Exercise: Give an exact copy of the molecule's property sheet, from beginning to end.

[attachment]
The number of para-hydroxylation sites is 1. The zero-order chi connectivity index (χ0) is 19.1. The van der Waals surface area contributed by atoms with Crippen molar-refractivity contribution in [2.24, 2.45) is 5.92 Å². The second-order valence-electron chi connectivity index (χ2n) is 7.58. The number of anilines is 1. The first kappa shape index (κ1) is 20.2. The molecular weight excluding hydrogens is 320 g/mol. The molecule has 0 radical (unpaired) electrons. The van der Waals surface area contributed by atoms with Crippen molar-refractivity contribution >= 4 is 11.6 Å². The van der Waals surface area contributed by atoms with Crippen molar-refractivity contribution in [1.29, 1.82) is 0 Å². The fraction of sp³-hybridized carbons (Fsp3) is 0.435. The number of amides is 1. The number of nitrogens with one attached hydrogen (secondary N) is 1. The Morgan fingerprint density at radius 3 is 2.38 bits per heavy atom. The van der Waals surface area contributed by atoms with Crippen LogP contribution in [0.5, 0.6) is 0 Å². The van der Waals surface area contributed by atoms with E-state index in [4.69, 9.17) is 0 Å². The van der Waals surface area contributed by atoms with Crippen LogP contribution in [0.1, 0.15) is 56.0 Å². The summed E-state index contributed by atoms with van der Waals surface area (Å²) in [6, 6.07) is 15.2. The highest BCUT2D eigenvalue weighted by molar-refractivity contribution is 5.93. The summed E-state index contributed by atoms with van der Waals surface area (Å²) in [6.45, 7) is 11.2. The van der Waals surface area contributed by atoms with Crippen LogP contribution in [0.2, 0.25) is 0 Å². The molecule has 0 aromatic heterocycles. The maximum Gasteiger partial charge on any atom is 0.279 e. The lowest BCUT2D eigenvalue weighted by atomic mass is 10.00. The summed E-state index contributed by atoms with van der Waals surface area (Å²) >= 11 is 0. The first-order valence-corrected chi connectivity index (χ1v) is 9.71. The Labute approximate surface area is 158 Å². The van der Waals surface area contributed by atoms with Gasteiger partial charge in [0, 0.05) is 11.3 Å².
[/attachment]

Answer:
The number of para-hydroxylation sites is 1. The zero-order chi connectivity index (χ0) is 19.1. The van der Waals surface area contributed by atoms with Crippen molar-refractivity contribution in [2.24, 2.45) is 5.92 Å². The second-order valence-electron chi connectivity index (χ2n) is 7.58. The number of anilines is 1. The first kappa shape index (κ1) is 20.2. The molecular weight excluding hydrogens is 320 g/mol. The molecule has 0 radical (unpaired) electrons. The van der Waals surface area contributed by atoms with Crippen molar-refractivity contribution >= 4 is 11.6 Å². The van der Waals surface area contributed by atoms with Crippen molar-refractivity contribution in [1.29, 1.82) is 0 Å². The fraction of sp³-hybridized carbons (Fsp3) is 0.435. The number of amides is 1. The number of nitrogens with one attached hydrogen (secondary N) is 1. The Morgan fingerprint density at radius 3 is 2.38 bits per heavy atom. The van der Waals surface area contributed by atoms with Crippen LogP contribution in [0.5, 0.6) is 0 Å². The van der Waals surface area contributed by atoms with E-state index in [4.69, 9.17) is 0 Å². The van der Waals surface area contributed by atoms with Crippen LogP contribution in [0.1, 0.15) is 56.0 Å². The summed E-state index contributed by atoms with van der Waals surface area (Å²) in [6, 6.07) is 15.2. The highest BCUT2D eigenvalue weighted by molar-refractivity contribution is 5.93. The summed E-state index contributed by atoms with van der Waals surface area (Å²) in [6.45, 7) is 11.2. The van der Waals surface area contributed by atoms with Crippen LogP contribution in [0.2, 0.25) is 0 Å². The molecule has 0 aromatic heterocycles. The maximum Gasteiger partial charge on any atom is 0.279 e. The lowest BCUT2D eigenvalue weighted by atomic mass is 10.00. The summed E-state index contributed by atoms with van der Waals surface area (Å²) >= 11 is 0. The first-order valence-corrected chi connectivity index (χ1v) is 9.71. The Labute approximate surface area is 158 Å². The van der Waals surface area contributed by atoms with Gasteiger partial charge in [0, 0.05) is 11.3 Å².